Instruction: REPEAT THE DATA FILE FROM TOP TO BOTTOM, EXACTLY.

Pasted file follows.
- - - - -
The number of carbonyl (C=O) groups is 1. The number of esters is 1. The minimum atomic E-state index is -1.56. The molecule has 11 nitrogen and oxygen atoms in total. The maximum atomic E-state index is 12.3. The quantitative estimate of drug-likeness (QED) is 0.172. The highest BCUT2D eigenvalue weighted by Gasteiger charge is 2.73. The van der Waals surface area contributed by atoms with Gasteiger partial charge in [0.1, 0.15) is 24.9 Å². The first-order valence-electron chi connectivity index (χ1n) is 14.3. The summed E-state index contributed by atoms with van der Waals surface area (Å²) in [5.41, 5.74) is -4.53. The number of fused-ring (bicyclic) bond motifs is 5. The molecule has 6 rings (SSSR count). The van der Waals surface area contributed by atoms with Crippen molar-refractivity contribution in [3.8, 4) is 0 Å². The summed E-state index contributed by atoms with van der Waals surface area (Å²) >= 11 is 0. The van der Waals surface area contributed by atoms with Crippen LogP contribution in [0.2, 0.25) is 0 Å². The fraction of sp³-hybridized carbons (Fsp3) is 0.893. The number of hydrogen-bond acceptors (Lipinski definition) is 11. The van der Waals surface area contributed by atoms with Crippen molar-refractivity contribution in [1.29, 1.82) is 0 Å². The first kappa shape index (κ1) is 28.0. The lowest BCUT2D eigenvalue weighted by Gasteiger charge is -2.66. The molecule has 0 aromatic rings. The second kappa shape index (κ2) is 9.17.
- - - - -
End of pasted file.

The number of carbonyl (C=O) groups is 1. The number of esters is 1. The minimum atomic E-state index is -1.56. The molecule has 11 nitrogen and oxygen atoms in total. The maximum atomic E-state index is 12.3. The quantitative estimate of drug-likeness (QED) is 0.172. The highest BCUT2D eigenvalue weighted by Gasteiger charge is 2.73. The van der Waals surface area contributed by atoms with Gasteiger partial charge in [0.1, 0.15) is 24.9 Å². The first-order valence-electron chi connectivity index (χ1n) is 14.3. The summed E-state index contributed by atoms with van der Waals surface area (Å²) in [5.41, 5.74) is -4.53. The number of fused-ring (bicyclic) bond motifs is 5. The molecule has 6 rings (SSSR count). The van der Waals surface area contributed by atoms with Crippen molar-refractivity contribution in [3.8, 4) is 0 Å². The summed E-state index contributed by atoms with van der Waals surface area (Å²) >= 11 is 0. The van der Waals surface area contributed by atoms with Crippen LogP contribution in [0.2, 0.25) is 0 Å². The fraction of sp³-hybridized carbons (Fsp3) is 0.893. The number of hydrogen-bond acceptors (Lipinski definition) is 11. The van der Waals surface area contributed by atoms with Crippen molar-refractivity contribution in [1.29, 1.82) is 0 Å². The first kappa shape index (κ1) is 28.0. The lowest BCUT2D eigenvalue weighted by Gasteiger charge is -2.66. The molecule has 0 aromatic rings. The second kappa shape index (κ2) is 9.17.